Guinea pig facts
Small Pets

Guinea pig facts

Guinea pig facts

Guinea pig facts # 1
Female guinea pigs are known as sows, while males are called boars. Inconsequently, young ones are not referred to as piglets but pups. 

Guinea pig fact # 2
Guinea pigs have poor eye sight, but fine hearing and well-developed senses of smell and touch. They communicate primarily by scent and sounds.

Guinea pig facts # 3
Some of the Cavia-species indentified during the 20th century, such as Cavia anolaimae and Cavia guianae, may hail from domesticated guinea pigs that have returned to the wild and become feral.

Guinea pig facts # 4
Today, Guinea pig clubs and associations can be found worldwide. Many of them arrange guinea pig shows where breeders meet and show their animals. Each national club has their own Standard of Perfection and determines which breeds are eligible for showing. Different breeds have different coat colours and coat types; some owning their appearance to the selective breeding carried out in the Andean region. In pet stores you are most likely to encounter English shorthair and the Abyssinian, while you may have to contact a breeder directly to obtain breeds such as Texel, Peruvian, or Silkie (also known as Sheltie). Breeders, clubs and organisations usually refer to guinea pigs as “cavies” (sing. “cavy”); a term derived from the scientific name of the species.

Guinea pig facts # 5
Guinea pigs are surprisingly good swimmers.

Guinea pig facts # 6
Guinea pigs have been used for scientific experimentation since the 1600s and to such an extent that the word guinea pig has come to mean “test subject” in English. Today, mice and rats are more common in laboratories, but guinea pigs are still used to investigate certain conditions, such as diabetes, scurvy, and pregnancy complications.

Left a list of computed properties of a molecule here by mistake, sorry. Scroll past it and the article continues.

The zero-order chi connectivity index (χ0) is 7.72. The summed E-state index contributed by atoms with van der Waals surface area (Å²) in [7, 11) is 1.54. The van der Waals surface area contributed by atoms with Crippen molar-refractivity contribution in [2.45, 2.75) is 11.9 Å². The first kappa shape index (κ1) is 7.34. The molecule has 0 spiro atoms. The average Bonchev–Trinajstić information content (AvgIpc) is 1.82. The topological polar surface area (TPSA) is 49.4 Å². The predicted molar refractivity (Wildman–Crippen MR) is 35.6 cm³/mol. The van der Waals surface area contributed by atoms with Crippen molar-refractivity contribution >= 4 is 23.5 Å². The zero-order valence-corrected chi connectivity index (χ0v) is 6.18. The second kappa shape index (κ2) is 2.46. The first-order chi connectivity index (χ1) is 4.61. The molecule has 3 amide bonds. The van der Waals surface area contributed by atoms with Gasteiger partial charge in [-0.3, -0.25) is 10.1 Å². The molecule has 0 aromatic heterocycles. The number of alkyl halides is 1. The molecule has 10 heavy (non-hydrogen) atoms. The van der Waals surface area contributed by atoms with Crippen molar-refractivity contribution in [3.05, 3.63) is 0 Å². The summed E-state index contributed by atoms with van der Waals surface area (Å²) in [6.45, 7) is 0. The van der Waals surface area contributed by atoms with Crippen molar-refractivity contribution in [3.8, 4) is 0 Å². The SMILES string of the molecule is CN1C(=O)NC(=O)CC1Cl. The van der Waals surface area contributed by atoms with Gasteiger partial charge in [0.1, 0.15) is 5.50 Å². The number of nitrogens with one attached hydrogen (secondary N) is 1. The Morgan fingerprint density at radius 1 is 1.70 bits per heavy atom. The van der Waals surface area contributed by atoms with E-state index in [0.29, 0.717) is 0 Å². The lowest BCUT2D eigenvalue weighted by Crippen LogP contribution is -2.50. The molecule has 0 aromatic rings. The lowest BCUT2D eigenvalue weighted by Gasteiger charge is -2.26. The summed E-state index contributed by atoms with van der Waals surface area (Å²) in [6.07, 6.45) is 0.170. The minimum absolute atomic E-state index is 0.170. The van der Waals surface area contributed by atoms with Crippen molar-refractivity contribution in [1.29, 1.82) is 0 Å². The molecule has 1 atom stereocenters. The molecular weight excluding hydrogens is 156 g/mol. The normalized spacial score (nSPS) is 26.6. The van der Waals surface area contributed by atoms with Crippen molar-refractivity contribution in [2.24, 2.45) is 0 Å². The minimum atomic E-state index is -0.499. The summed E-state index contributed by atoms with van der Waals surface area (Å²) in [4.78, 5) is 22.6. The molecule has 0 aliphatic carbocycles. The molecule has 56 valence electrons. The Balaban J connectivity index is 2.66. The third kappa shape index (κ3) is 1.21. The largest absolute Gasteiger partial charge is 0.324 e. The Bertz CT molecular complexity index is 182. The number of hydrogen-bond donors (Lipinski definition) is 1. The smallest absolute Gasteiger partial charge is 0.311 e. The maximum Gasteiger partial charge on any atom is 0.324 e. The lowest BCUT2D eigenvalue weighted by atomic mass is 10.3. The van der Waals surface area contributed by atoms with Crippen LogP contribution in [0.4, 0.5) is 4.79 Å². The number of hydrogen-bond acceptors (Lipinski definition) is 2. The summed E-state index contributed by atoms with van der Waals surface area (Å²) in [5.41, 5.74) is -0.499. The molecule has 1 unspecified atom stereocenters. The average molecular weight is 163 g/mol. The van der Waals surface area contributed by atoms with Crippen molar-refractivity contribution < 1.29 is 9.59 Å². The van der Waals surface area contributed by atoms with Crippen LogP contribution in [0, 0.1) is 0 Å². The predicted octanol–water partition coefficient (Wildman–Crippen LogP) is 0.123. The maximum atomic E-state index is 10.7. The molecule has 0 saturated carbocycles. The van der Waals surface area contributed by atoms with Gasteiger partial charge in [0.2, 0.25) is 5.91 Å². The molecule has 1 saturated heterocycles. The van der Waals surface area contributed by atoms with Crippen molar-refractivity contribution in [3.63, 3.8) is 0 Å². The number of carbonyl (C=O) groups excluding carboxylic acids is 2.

Guinea pig facts # 7
During grooming sessions, a milky substance will be secreted from the eyes and rubbed into the fur of the guinea pig.

Guinea pig facts # 8
The guinea pig is an integral part of Andean cultures. They are used for social and religious ceremonies and traditional healers, curanderos, believe they can be used to diagnose certain diseases. Guinea pig statues made from ca. 500 BC to 500 AD have been found in archaeological digs in Peru and Ecuador, and the Moche people of Peru are especially famous for their guinea pig art. 

Guinea pig facts # 9
The earliest known European account of a guinea pig is from 1547 and describes an animal living in Santo Domingo on the island of Hispaniola. The guinea pig is believed to have been taken to Hispaniola by the Spaniards.

Guinea pig facts # 10
Despite its common and scientific name, the guinea pig is in no way whatsoever closely related to pigs.  


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